Today marks the anniversary of William Shakespeare’s birthday. Although in truth, the only date we know as a fact is his baptism on 26 April 1564. To you Shakespeare may be the greatest writer in the English language – or the scourge of your schooldays. Whichever it is, once you see his plays, the words come to life and the message is powerful.
Yet who could write as well as Shakespeare? Of course practice helps. He had an impressive work rate, producing almost 40 plays, and over 150 sonnets and poems. But his great gift was to understand people’s emotions, to create compelling stories and match these with strong characters, all portrayed with a pithy, illuminating phrase or two – many of which he’d invented himself to suit the purpose. Not a bad lesson for today’s writer, whether writing a play, an advertising campaign or a hardworking customer newsletter.
Successful writing pays attention to:
- Human emotions
- Word choice and flow
Many words and phrases in common use today were coined by Shakespeare. He was a master of mixing things up, with new word-blends, the addition of prefixes or suffixes, words borrowed from other languages or new word uses such as using verbs as nouns.
Take a look at these:
- 13 words you probably didn’t know were invented by Shakespeare from the Huffington Post
- 20 words we owe to William Shakespeare from Roma Panganiban at Mental Floss
- 13 everyday phrases that actually came from Shakespeare according to Christina Sterbenz at Business Insider
Shakespeare was a master of his craft. His influence on the English language was huge. This Bernard Levin quote from ‘The Story of English’, makes the point:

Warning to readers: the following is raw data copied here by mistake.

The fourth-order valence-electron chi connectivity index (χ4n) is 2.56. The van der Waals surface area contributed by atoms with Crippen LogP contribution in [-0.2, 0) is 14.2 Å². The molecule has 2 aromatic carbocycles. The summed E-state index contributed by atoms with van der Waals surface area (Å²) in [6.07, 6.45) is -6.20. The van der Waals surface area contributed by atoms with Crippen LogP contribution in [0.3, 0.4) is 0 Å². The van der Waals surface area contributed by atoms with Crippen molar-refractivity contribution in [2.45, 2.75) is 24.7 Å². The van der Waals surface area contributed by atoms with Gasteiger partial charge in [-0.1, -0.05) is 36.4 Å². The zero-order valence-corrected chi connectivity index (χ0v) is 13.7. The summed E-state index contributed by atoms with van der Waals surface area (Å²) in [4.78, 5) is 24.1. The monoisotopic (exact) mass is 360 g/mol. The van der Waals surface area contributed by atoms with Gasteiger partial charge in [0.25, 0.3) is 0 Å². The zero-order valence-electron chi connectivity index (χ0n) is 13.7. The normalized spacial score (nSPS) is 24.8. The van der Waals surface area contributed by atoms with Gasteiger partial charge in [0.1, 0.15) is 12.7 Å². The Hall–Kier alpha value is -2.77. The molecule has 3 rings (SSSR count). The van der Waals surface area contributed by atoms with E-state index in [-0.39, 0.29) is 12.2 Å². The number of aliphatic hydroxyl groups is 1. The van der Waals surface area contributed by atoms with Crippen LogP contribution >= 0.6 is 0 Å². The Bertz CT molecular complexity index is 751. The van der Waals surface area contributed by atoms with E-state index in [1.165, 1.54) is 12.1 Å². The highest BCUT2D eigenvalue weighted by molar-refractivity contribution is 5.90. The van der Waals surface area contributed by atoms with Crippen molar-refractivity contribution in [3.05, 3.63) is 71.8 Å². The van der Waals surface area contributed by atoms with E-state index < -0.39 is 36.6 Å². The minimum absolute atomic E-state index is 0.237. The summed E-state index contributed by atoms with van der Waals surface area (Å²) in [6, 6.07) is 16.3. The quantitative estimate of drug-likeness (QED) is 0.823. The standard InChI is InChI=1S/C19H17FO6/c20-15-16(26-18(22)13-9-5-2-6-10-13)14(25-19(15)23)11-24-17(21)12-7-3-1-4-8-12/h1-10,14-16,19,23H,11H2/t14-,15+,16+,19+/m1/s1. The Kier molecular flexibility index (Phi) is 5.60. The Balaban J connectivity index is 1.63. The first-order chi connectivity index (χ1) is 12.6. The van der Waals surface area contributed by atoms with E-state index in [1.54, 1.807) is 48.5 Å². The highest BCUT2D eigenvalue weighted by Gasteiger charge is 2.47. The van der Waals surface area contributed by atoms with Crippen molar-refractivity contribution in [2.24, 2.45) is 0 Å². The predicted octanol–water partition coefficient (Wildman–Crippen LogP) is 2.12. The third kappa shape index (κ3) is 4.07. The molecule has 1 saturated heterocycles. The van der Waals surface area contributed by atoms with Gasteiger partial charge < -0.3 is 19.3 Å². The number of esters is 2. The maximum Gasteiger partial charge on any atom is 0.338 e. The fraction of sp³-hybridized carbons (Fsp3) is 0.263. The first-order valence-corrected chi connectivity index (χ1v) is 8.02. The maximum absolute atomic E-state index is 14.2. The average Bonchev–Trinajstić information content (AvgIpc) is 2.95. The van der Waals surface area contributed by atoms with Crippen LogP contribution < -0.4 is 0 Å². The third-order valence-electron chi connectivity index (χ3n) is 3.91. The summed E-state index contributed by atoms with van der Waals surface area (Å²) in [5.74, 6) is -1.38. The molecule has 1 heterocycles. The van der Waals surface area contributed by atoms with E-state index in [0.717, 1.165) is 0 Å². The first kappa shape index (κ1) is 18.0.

“If you cannot understand my argument, and declare “It’s Greek to me”, you are quoting Shakespeare; if you claim to be more sinned against than sinning, you are quoting Shakespeare; if you recall your salad days, you are quoting Shakespeare; if you act more in sorrow than in anger, if your wish is father to the thought, if your lost property has vanished into thin air, you are quoting Shakespeare; if you have ever refused to budge an inch or suffered from green-eyed jealousy, if you have played fast and loose, if you have been tongue-tied, a tower of strength, hoodwinked or in a pickle, if you have knitted your brows, made a virtue of necessity, insisted on fair play, slept not one wink, stood on ceremony, danced attendance (on your lord and master), laughed yourself into stitches, had short shrift, cold comfort or too much of a good thing, if you have seen better days or lived in a fool’s paradise – why, be that as it may, the more fool you, for it is a foregone conclusion that you are (as good luck would have it) quoting Shakespeare…”
Levin was on a roll. There’s much more. But the point is made. Shakespeare has left a literary legacy. His words are powerful. Words endure.